In short, if you are wondering if an InfraRed device is working, you can actually see InfraRed using a digital camera. It even works with a low caliber cell phone digital camera.
Put the IR device in transmit mode, aim the digital camera pretty much head on to the IR port and look at the camera's viewfinder or video screen. Like magic you can see the unseen. You can even photograph it for posterity like I did and attached to this post.
Besides checking remote controls, I have used it to see if my PDA was transmitting via the IR port. You might be in a room full of laptops and wondering which one is trying to connect to your laptop.
Don't use your cell phone to call tech support, use your cell phone's camera to "see" the IR. It will make you feel like a high tech Sherlock Holmes. Techno fun and useful too. Enjoy!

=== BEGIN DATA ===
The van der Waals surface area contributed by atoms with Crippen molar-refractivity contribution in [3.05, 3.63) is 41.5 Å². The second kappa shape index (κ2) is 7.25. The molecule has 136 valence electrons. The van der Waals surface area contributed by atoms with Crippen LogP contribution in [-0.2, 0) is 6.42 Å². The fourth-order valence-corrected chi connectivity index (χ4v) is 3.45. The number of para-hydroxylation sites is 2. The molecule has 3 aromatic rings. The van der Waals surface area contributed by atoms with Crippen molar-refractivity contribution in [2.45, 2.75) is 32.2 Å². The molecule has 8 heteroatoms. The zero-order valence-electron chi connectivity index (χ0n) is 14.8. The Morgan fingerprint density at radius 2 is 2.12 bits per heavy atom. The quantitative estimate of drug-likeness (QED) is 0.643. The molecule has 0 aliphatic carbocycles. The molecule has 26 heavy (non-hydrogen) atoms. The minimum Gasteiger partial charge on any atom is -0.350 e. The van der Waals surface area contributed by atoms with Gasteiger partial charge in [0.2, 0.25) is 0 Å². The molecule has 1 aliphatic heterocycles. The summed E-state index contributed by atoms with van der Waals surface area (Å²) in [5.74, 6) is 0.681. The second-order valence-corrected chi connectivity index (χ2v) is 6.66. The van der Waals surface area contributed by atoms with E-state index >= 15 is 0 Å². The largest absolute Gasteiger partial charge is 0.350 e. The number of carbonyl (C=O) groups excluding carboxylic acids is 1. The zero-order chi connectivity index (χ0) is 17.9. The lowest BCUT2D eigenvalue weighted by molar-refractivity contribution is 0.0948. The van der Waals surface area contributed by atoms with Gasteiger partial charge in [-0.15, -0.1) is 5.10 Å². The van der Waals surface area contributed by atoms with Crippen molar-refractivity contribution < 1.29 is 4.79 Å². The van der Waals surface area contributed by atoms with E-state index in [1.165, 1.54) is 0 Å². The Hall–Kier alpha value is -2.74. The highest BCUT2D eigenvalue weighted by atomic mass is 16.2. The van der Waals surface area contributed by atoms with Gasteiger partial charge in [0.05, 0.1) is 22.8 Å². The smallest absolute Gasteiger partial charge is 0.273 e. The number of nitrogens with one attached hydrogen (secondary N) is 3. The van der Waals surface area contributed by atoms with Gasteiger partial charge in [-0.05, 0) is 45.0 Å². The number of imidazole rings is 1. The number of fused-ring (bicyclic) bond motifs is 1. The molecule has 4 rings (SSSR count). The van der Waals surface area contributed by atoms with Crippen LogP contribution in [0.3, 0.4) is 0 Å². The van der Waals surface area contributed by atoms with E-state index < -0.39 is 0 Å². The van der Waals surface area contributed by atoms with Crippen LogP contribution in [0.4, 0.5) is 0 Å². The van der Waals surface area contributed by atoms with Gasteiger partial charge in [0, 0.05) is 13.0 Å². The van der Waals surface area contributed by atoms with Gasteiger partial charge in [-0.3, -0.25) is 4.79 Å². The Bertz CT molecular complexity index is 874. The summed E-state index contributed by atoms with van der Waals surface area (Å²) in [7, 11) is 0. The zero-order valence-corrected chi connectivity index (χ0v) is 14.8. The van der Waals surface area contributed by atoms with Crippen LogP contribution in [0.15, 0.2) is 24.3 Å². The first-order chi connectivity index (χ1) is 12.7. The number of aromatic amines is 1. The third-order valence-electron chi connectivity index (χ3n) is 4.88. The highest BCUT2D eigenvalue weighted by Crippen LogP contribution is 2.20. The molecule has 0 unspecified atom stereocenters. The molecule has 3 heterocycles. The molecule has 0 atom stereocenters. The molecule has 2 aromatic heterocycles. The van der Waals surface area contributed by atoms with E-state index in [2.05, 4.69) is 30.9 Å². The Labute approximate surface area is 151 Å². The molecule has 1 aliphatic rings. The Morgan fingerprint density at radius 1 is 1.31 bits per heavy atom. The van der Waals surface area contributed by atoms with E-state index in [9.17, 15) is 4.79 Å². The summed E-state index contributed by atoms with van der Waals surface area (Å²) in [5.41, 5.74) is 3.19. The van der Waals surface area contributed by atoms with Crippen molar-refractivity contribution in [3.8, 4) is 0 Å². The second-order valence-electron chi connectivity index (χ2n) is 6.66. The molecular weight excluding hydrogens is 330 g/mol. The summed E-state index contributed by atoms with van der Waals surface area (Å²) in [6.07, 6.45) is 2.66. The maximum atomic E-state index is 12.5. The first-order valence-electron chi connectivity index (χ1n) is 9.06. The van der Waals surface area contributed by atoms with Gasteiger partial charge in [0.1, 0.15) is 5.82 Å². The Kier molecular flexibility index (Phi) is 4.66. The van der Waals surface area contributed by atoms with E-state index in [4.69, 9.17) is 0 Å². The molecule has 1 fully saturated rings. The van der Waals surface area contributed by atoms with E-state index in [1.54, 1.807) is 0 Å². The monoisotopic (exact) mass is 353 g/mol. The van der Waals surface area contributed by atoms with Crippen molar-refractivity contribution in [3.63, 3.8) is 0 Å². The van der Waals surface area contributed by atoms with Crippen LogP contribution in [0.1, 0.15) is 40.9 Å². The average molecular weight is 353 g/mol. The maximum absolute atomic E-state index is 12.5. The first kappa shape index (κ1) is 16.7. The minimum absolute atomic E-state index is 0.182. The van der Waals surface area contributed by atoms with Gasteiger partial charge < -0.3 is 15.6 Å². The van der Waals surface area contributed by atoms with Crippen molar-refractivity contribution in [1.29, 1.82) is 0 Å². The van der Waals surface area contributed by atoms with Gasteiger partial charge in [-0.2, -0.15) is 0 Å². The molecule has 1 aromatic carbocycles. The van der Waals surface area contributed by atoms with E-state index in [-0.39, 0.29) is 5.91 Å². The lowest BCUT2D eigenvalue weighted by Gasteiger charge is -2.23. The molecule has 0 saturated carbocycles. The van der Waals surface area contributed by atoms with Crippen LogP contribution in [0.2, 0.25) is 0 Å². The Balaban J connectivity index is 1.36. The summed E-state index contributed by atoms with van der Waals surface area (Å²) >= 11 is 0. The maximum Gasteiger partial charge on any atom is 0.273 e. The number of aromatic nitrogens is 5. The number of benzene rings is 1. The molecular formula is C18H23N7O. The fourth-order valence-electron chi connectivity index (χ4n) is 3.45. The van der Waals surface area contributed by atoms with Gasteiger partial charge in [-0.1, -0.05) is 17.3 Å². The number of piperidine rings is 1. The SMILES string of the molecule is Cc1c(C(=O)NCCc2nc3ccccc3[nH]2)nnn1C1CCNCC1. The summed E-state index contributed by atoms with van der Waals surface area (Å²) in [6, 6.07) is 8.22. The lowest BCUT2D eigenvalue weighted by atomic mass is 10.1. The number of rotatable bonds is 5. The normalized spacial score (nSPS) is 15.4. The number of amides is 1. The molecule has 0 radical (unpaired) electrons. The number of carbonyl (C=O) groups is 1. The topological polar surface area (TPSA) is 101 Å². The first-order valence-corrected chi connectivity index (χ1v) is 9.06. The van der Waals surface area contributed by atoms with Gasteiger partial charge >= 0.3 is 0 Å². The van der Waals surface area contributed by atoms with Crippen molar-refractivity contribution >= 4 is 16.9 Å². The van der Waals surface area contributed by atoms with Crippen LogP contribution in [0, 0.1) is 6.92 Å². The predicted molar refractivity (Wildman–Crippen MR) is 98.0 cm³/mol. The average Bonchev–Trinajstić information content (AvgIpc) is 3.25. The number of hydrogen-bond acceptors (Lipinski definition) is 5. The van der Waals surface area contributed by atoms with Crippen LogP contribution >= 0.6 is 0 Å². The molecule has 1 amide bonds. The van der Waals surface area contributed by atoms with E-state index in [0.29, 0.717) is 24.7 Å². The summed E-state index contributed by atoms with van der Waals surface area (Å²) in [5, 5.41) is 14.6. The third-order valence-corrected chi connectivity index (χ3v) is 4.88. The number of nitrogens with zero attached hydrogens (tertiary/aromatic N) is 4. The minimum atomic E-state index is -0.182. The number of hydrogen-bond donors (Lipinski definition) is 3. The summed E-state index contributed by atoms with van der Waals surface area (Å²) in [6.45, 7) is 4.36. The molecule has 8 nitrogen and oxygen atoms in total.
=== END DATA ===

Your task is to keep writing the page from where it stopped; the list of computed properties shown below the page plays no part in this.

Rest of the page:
Webinar: 8 Signs You’re Beyond Cron
11am CDT, April 29th
Join Linux Journal and Pat Cameron, Director of Automation Technology at HelpSystems, as they discuss the eight primary advantages of moving beyond cron job scheduling. In this webinar, you’ll learn about integrating cron with an enterprise scheduler.Join us!
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|Return of the Mac||Apr 20, 2015|
|DevOps: Better Than the Sum of Its Parts||Apr 20, 2015|
|Play for Me, Jarvis||Apr 16, 2015|
|Drupageddon: SQL Injection, Database Abstraction and Hundreds of Thousands of Web Sites||Apr 15, 2015|
- Tips for Optimizing Linux Memory Usage
- "No Reboot" Kernel Patching - And Why You Should Care
- DevOps: Better Than the Sum of Its Parts
- Return of the Mac
- Android Candy: Intercoms
- Drupageddon: SQL Injection, Database Abstraction and Hundreds of Thousands of Web Sites
- Non-Linux FOSS: .NET?
- Play for Me, Jarvis
- Designing Foils with XFLR5